We’re living in a post-Bachelor world — so why the hell is it still on the air?
From ratings to public opinion to the contestants themselves, the show is on the way out
by Una Dabiero
For the past 16 years, The Bachelor franchise has been synonymous with a Monday night with the proverbial girls – eating pizza, drinking merlot, and throwing the TV remote at Courtney every time she was on screen during Ben's season. But recently, signs point to the fact that we as a nation have evolved into a post-bachelor society.
When season 22 of The Bachelor starring Arie Luyendyk premiered on January 1st, it made history. But in this case, that's a bad thing. The premiere had only 5.45 million viewers – that's 500,000 less views than 'Young Sheldon' on the same night. And it only received a 1.5 rating – an all-time low for Bachelor debuts and a 29 percent decrease from season 21.
But it's not just the numbers that suggest we're all just really over The Bachelor. It's the conversation surrounding the show – and even the show's contestants themselves.
In one critical article, Glamour contributor and self-proclaimed Bachelor fan Mallory Schlossberg asked "Why Are We Still Watching The Bachelor?" She says "the thinly-veiled premise of 'falling in love' has been shattered so many times" by past Bachelors' failed relationships that its difficult to understand why we still watch them try.
Schlossberg also suggests The Bachelor's enticing illusion is even more diluted by numerous tell-alls and a growing societal recognition of the role of ads and production in the largely "fake" show. She reports "it’s now impossible to watch the show without asking, 'Did the producer make her say that?'", a fear of all producers who try to make reality TV "real."
Not only essayists are beginning to question our obsession with the franchise. Twitter has been increasingly critical of Arie's season thus far, seemingly disillusioned with the show's patriarchal structure and the fact that it's just not fun anymore.
Many users believe Arie is mediocre compared to the women he's vying for – from Yale graduate Sienne to interesting and insightful Bekah. When the latter asked him what excites him about life, Arie said "excitement." The internet literally couldn't shut up about the obviously shallow nature of the Bachelor, or his other seemingly average characteristics. It's starting to seem shitty that amazing women are putting their lives on hold for a guy who's a) mediocre and b) statistically not going to marry them.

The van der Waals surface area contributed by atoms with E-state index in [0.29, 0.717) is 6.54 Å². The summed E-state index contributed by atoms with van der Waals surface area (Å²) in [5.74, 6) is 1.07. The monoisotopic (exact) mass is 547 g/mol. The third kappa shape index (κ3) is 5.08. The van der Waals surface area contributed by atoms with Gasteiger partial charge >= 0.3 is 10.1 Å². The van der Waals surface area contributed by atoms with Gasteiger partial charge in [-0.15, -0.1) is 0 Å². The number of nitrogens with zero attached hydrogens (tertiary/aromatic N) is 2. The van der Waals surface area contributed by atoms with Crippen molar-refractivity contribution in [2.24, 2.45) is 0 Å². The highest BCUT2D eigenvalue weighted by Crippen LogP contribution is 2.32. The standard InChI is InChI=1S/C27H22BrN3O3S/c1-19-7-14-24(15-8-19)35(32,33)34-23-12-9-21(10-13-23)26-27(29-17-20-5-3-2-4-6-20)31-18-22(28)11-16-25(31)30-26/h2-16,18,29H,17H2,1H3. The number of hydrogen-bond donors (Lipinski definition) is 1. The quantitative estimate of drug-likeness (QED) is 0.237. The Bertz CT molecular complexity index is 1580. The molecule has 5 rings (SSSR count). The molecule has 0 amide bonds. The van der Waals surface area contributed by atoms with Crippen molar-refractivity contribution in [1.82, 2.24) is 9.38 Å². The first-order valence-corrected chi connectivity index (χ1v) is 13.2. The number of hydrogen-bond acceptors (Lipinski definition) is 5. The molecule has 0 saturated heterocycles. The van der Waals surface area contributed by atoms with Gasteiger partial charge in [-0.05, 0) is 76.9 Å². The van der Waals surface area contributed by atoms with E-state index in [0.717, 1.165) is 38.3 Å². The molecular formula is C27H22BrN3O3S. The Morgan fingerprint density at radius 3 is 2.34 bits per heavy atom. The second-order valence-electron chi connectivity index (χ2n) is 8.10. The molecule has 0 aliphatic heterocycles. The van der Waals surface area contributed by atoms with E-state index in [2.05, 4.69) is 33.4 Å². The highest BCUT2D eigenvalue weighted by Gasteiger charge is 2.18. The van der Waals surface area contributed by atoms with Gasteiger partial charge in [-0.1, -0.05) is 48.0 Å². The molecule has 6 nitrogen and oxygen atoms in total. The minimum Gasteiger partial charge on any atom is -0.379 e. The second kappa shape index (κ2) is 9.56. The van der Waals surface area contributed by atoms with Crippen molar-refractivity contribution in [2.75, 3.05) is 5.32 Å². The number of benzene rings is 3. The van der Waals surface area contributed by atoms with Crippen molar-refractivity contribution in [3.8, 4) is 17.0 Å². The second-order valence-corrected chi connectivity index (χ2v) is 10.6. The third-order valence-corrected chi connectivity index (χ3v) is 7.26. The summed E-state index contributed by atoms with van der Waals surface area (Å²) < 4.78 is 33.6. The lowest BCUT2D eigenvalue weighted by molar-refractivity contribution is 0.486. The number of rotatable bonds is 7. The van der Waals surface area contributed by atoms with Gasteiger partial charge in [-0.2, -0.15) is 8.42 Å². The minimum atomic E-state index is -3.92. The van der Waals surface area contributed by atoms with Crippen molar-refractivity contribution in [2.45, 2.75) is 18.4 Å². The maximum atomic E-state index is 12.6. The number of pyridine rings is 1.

Arie is the most vanilla, mayonnaise, boring bachelor I have ever witnessed #TheBachelor
— Kassandra (@KassieTheFairy) January 10, 2018
Bachelor Arie looks like a mega church youth pastor who was forced to resign amid a controversy that he quickly excuses as “…workplace politics” when it comes up in job interviews & first dates. pic.twitter.com/oxQ120tzLD
— Andrew Streeter (@andrewstreeter_) January 10, 2018
However, viewers are also taking issue with the show's structure this season. Two of the group dates have been competitions – a demolition derby to the death and a wrestling match. While the show is inherently about competing for a guy, the use of actual competitions as 'dates' makes it more apparent The Bachelor is more of a game show than a reality show about finding love. People are becoming aware of what the franchise is really about. And that makes it feel nasty.
This awareness was especially raised by the wrestling date. Twitter users were pissed at Arie (and the producers) for making the women jump through such strange hoops for 'love.' They called it 'humiliating.'
So… is the point of all this madness to whittle down all these ladies to a select few to actually wrestle? #TheBachelor
— WillYouAcceptThisPod (@acceptthispod) January 16, 2018
Even contestants seem to have become so self-aware they have given up on the franchise as a legitimate way to find love or as legitimate entertainment. When Jenny was eliminated on Episode 2 of this season, she tells Arie she is more sad to be leaving her new friends than to be losing him. That statement calls into question the entire motive of coming to the show. More and more people are accusing contestants of both The Bachelor and The Bachelorette of being more interested in their personal brands than their potential partner – which makes sense after the social media business success of JoJo Fletcher and other noteworthy contestants like Corinne Olympios.
I am so excited to announce that @beccatilley and I have partnered with @dermalogica to create this Healthy Skin Besties Kit! It includes skincare pals #PreCleanseBalm and Special Cleansing Gel for super clean skin. Kits are available exclusively @UltaBeauty for limited-time. Go grab one & tag the Maryann to your Wanda below!!! 👯#DermalogicaPartner
Other contestants of Arie's season seem self-aware about their role in the grimy franchise. Bekah M. even live tweets about herself.
how to watch embarrassing footage of yourself on national television: pic.twitter.com/v1F2Me0tWW
— bekah martinez ♡ (@whats_ur_sign_) January 16, 2018
It seems like everyone – fans, casual viewers, and contestants alike – are so aware of The Bachelor's true nature, it isn't the fun, aspirational reality TV it used to be. Instead, we watch it because the news cycle says we have to and because it's a really good way to excuse getting wasted on a Monday night.
And as we get more creative with other ways to spend our Monday, Bachelor ratings will continue to fall. Soon, people are going to have to go back to the traditional ways of falling in love – you know, like fucking after swiping right on Tinder or sending memes through Bumble.
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